American speculative fiction can trace its roots back to the country’s puritanical origins, which left its mark on a wide range of authors. Starting with Nathaniel Hawthorne and continuing through Shirley Jackson and Margaret Atwood, these writers focus on the role that their characters play in society at large, and what those societies do to keep their subjects in line. That influence cuts through Ben H. Winters’ latest novel, Golden State, in which a police officer uncovers a troubling conspiracy in an alternate future where truth is absolute, and where lying is swiftly and severely punished. The country of Golden State sits on what used to be California, and Winters quickly illustrates the state’s response to lying. His main character, Laszlo Ratesic, has an almost supernatural ability to see when someone is lying. While eating in a diner, he overhears a young man named Todd lying to his mother, so Ratesic chases him down and arrests him. Todd’s brother Eddie stole pills from his mother, and will get six months in jail for the crime. Todd, on the other hand, will get upwards of 10 years for “a forceful and purposeful distortion of the truth.” Some spoilers for the book ahead. Ratesic is quickly pulled into what at first looks like a mundane case — a construction worker is killed due to a fall from a roof, and the local police want to make sure that there was nothing off about the situation. Ratesic is fuming — he’s been tasked with a young rookie, Aysa Paige, who is joining the service and has abilities that are similar to his own. However, he takes her under his wing as they begin to look into who the worker was, and what led up to his untimely end. As they investigate, Winters paints a picture of a society obsessed with codifying reality. The government has installed cameras everywhere (in door frames, lights, and even on clothing) in order to document everything that is happening. People greet one another with affirming phrases like “the Earth is in orbit around the sun,” and “six sixes is thirty-six.” Citizens are required to obsessively journal, chronicle, and archive their lives in “daybooks.” Much as in his 2016 book Underground Airlines, Winters has built a wholly believable alternative world, one which feels entirely plausible and familiar to our own. Image: Mulholland Books As Ratesic and Paige begin to look into the case, a strange number of anomalies begin to stack up. To start, there are two weeks’ worth of files missing from the dead roofer’s personal files, and the owner of the house, a prominent judge, admits to having had many affairs, leading them to believe that someone might have been trying to blackmail him. The deeper the two dig into the case, the more it looks as though there’s a greater conspiracy at hand, one designed to undermine the legitimacy of the Golden State’s authority to determine who is permitted to say what is truth and what is not. There’s a Minority Report-like element to this thriller, in that some unknown party is manipulating the system in order to undermine and cast doubt on the established order — something that Ratesic and Paige walk right into. Golden State plays to a long tradition of dystopian fiction Golden State plays to a long tradition of dystopian fiction, in which a hero essentially wakes up to the problems that serve to oppress the society’s citizens. Ratesic’s Golden State is certainly an oppressive society; its people are surveilled and policed for any minor infraction or untruth, with harsh punishments for those who step out of line. There are certainly comparisons that one can draw between Winters’ book and classics like Yevgeny Zamyatin’s We or George Orwell’s 1984. He brings in enough detail to allow us to realize how such a truth-obsessive society came to be, and how closely we’re surveilled now. At one point, Ratesic lectures his junior partner on the state of the world when she complains about Todd’s strict punishment. “Strip away the context and the foundational truth is that he lied. In a public place, purposefully and specifically, he told a purposeful and specific untruth... Imagine if everyone did it. Imagine if each person was allowed the luxury of claiming their own truth, building a reality of their own in which they can live. Imagine the danger that that would pose, how quickly those lies would metastasize, and the extraordinary threat that would pose to the world.” It’s easy to imagine what Winters is commenting on with a passage like that. He recently told NPR’s Weekend Edition that he began writing the book the day after President Trump was sworn into office and after hearing Kellyanne Conway’s infamous phrase “alternative facts.” Winters extrapolates what a world might look like where lying isn’t possible Winters extrapolates what a world might look like where lying isn’t possible, and ultimately lands on a dystopian state where the truth is rigorously policed. It’s a clever satire that flips our current problems on their head to imagine the opposite of a world where “fake news” isn’t a common refrain from politicians. But the book isn’t exactly playing the role of devil’s advocate, as though to say “no look, even if we tell the truth, things won’t be better.” Rather, it’s a novel that shows how one can miss the forest for the trees. The obsessive codification of the truth by anybody means that white lies — like a kid lying to his mother — are treated as if they were equal to flagrant untruths. Like any good dystopian yarn, Golden State shows just how insidious this line of thinking is, and how any organization or government can warp good intentions into truly harmful ones.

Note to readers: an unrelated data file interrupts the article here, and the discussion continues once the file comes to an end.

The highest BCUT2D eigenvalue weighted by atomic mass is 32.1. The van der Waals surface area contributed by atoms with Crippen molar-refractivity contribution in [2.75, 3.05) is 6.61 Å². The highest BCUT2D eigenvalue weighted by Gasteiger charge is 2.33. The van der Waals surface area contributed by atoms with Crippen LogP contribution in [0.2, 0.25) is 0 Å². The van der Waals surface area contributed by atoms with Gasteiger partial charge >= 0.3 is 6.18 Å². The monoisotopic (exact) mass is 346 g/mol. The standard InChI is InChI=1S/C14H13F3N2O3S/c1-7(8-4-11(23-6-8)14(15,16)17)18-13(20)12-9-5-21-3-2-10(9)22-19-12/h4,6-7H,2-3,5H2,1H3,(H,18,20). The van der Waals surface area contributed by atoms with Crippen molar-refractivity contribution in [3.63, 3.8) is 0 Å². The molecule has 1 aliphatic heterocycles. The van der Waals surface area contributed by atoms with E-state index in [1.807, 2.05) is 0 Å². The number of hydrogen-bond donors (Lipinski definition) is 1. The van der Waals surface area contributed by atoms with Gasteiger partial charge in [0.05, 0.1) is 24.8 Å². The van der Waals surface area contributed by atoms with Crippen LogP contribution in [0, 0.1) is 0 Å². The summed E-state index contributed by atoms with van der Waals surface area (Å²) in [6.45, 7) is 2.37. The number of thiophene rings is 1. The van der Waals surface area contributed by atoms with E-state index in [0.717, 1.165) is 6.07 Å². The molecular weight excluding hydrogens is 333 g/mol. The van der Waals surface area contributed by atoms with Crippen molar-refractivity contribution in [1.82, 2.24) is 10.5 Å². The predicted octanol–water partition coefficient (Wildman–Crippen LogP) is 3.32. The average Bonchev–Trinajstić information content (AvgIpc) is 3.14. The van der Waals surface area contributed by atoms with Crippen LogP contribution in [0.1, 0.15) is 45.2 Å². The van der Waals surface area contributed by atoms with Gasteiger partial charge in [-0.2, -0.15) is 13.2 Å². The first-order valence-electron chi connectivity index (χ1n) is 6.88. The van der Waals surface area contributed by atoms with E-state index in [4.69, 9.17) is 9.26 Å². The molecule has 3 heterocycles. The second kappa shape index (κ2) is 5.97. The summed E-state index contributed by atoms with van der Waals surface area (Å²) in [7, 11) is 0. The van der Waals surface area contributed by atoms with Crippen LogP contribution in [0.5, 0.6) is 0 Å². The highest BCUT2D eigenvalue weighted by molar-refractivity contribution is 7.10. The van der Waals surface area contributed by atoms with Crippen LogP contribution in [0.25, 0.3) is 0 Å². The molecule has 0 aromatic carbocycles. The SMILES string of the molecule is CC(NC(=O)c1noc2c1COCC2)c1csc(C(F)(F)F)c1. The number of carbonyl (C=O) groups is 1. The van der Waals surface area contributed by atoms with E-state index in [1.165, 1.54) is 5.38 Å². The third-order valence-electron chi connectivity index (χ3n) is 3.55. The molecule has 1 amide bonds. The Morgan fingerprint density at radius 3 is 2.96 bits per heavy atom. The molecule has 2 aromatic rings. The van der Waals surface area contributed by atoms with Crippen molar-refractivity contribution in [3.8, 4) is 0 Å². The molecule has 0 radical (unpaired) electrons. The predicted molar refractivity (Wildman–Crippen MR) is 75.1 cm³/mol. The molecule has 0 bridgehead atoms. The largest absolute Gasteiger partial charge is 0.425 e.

5 h